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Somalia, US firm sign deal to guard coastline
www.chinaview.cn 2005-11-26 02:31:45

    NAIROBI, Nov. 25 (Xinhuanet) -- Transitional Federal Government of Somalia on Friday signed an agreement with a US-based maritime security firm to protect and control its territorial waters.

    The two-year agreement signed by Somali Fisheries and Marine Resources Minister Hassan Abshir Farah and Peter Casini, President of Topcat Marine Security, will help fight terrorism, curb illegal fishing and combat pirates, who have used speed boats, automatic weapons and satellite phones to target UN-chartered ships and other vessels.

    "The comprehensive agreement will create a maritime security program to protect and control all Somali waters within its exclusive economic zone," said Farah after signing the deal in Nairobi.

    "This agreement includes the creation of five coastal security bases including advanced communications equipment, high speed patrol boats, ground vehicles, and several helicopters to patrol the entire Somalia coastline and its territorial waters," he said.

    "Also included in this program will be a comprehensive trainingpackage for coast guard, special forces, and all other necessary personnel to continue the safe enforcement of Somali sovereignty for decades to come," Farah added.

    The agreement came after the International Maritime Bureau (IMB)reported an alarming increase in attacks off the southern and eastern coast of Somalia and appealed to US and NATO warships in the region to protect vessels sailing near the Somali coast, an important shipping route connecting the Red Sea with the Indian Ocean.

    Pirates have launched over 20 attacks against ships off anarchic Somalia since March 15, said the London-based IMB, which tracks piracy around the world.

    Topcoat president said his firm will fight piracy, theft of natural resources and terrorism within Somali borders and its territorial waters.

    "Our unique, patented, high speed, low profile patrol vessels will deliver a major blow to the pirates, and terrorists that currently plague Somali territorial waters," said Casini who promised to begin the operations next year.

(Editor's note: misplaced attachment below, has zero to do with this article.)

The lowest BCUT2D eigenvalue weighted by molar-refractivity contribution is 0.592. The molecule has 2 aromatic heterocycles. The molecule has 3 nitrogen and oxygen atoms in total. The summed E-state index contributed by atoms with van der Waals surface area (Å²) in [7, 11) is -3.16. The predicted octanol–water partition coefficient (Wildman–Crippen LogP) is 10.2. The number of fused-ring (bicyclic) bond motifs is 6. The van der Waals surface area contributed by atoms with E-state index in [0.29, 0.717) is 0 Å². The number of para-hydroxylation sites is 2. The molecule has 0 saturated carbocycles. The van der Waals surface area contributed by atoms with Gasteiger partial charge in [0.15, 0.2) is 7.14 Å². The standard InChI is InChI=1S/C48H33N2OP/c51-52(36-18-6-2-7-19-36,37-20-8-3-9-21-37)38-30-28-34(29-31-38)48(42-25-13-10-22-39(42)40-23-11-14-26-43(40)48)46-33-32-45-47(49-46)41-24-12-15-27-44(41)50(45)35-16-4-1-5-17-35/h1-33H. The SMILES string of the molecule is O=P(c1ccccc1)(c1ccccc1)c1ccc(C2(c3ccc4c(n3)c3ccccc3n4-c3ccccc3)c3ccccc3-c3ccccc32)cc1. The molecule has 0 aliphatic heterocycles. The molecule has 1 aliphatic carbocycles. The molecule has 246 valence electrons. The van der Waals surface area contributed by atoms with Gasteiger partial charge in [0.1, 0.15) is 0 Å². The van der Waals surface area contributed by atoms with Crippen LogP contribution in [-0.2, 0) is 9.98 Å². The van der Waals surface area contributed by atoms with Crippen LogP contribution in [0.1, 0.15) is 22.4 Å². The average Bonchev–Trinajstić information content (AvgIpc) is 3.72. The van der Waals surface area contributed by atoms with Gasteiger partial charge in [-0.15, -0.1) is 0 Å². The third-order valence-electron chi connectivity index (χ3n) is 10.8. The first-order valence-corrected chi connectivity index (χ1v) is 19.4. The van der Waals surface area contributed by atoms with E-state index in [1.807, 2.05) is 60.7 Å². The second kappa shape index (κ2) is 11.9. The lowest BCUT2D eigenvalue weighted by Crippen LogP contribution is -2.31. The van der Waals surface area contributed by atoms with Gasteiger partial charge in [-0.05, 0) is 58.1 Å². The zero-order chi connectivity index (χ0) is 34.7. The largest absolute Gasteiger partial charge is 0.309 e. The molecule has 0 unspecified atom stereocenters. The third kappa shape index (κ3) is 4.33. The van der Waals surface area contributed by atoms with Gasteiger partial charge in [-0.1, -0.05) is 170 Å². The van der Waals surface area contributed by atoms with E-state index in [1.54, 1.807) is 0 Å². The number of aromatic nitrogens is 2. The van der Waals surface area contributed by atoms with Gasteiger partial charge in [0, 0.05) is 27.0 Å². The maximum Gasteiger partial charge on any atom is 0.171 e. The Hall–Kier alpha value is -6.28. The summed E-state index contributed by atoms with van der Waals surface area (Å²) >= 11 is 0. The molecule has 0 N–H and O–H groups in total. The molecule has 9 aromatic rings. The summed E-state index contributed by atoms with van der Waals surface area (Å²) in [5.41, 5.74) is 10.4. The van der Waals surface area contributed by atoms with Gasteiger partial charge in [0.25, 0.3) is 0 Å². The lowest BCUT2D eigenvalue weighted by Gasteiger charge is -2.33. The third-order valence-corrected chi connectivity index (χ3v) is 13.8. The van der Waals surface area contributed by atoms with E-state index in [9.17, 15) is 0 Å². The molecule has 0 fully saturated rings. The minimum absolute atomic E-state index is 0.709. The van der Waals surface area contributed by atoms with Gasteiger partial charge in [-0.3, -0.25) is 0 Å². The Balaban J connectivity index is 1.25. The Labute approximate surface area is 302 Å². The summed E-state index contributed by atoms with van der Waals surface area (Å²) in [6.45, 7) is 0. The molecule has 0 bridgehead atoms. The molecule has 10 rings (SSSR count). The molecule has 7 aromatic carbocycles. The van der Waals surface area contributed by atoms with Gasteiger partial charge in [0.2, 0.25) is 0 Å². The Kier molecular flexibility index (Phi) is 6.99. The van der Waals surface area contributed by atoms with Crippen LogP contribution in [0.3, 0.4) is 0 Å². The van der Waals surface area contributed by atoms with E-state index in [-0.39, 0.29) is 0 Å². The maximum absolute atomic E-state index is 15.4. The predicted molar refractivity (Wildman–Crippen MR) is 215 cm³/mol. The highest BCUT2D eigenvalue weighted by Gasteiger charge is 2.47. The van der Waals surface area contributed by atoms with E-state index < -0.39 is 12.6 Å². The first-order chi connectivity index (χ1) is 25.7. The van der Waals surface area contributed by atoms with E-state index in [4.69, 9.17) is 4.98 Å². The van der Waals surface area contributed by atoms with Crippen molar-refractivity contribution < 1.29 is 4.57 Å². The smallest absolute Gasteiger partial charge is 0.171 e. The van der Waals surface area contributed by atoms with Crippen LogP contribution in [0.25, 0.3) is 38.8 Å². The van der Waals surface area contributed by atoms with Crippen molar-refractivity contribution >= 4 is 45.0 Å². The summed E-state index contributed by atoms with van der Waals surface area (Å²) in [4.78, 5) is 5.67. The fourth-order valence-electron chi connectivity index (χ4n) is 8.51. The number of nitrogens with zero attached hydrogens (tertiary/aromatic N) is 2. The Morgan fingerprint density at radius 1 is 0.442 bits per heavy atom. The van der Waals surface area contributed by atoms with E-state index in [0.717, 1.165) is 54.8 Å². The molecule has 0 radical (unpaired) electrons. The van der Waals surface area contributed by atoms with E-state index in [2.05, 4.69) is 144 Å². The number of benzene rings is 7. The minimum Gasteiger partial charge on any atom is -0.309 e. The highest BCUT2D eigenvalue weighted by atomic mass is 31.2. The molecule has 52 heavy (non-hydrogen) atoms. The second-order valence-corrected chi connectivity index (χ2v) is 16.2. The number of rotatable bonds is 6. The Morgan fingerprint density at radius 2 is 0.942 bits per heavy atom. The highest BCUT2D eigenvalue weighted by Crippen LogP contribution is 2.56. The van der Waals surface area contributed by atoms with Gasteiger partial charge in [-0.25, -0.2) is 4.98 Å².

"Poachers will now be caught and brought to justice. Legal fishing will now be the norm with permits being required through the Somali fishing ministry and foreign ships fishing illegally will have their fishing catches seized, incur several penalties and possible confiscation of their vessels," Casini warned.

    He said Cobra patrol vessels to be used in the operation can reach speeds of up to 90 miles per hour in less than 30 seconds, the worst nightmare for pirates in rickety old boat.

    "The pirates, and those fomenting terror will have no place to run or hide," he warned.

    Somalia, which has the longest coast in Africa at 3,025-km, lies along key shipping lanes linking the Mediterranean with the Persian Gulf and Indian Ocean.

    The United States and NATO have warships in the region to protect vessels in the deeper waters farther from shore, but they are not permitted to operate in Somalia's territorial waters.

    The new transitional government, formed during lengthy peace talks in neighboring Kenya, is struggling to establish itself in Somalia as it faces internal divisions and opposition from Islamicmilitants and warlords who benefit from the ongoing anarchy.

    Somalia has had no effective central government since opposition leaders ousted dictator Mohamed Siad Barre in 1991.

    They then turned on each other, transforming this nation of 7 million people into a patchwork of battling fiefdoms ruled by heavily armed militias. Enditem 

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